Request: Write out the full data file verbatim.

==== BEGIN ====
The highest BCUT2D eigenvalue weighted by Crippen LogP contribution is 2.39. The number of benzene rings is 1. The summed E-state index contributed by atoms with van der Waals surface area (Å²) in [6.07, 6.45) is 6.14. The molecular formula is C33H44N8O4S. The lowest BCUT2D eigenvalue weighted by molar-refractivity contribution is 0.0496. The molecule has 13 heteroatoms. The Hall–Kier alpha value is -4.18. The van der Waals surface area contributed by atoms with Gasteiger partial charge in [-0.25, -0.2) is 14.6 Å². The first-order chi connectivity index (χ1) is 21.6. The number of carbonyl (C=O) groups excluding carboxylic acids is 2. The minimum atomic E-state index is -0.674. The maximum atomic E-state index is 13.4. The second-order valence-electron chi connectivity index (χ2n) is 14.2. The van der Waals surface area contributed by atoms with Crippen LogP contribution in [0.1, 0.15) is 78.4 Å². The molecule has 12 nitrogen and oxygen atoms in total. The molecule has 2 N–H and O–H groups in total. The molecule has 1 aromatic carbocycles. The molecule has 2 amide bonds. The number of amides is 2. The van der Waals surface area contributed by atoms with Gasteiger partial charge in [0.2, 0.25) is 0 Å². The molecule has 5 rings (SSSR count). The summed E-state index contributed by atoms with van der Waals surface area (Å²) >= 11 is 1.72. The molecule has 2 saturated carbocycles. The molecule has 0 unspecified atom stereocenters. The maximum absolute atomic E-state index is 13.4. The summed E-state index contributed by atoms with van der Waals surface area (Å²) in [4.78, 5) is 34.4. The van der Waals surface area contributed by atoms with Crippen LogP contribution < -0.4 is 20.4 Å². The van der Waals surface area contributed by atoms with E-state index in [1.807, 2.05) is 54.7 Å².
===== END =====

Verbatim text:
The highest BCUT2D eigenvalue weighted by Crippen LogP contribution is 2.39. The number of benzene rings is 1. The summed E-state index contributed by atoms with van der Waals surface area (Å²) in [6.07, 6.45) is 6.14. The molecular formula is C33H44N8O4S. The lowest BCUT2D eigenvalue weighted by molar-refractivity contribution is 0.0496. The molecule has 13 heteroatoms. The Hall–Kier alpha value is -4.18. The van der Waals surface area contributed by atoms with Gasteiger partial charge in [-0.25, -0.2) is 14.6 Å². The first-order chi connectivity index (χ1) is 21.6. The number of carbonyl (C=O) groups excluding carboxylic acids is 2. The minimum atomic E-state index is -0.674. The maximum atomic E-state index is 13.4. The second-order valence-electron chi connectivity index (χ2n) is 14.2. The van der Waals surface area contributed by atoms with Crippen LogP contribution in [0.1, 0.15) is 78.4 Å². The molecule has 12 nitrogen and oxygen atoms in total. The molecule has 2 N–H and O–H groups in total. The molecule has 1 aromatic carbocycles. The molecule has 2 amide bonds. The number of amides is 2. The van der Waals surface area contributed by atoms with Gasteiger partial charge in [0.2, 0.25) is 0 Å². The molecule has 5 rings (SSSR count). The summed E-state index contributed by atoms with van der Waals surface area (Å²) >= 11 is 1.72. The molecule has 2 saturated carbocycles. The molecule has 0 unspecified atom stereocenters. The maximum absolute atomic E-state index is 13.4. The summed E-state index contributed by atoms with van der Waals surface area (Å²) in [4.78, 5) is 34.4. The van der Waals surface area contributed by atoms with Crippen LogP contribution < -0.4 is 20.4 Å². The van der Waals surface area contributed by atoms with E-state index in [1.807, 2.05) is 54.7 Å².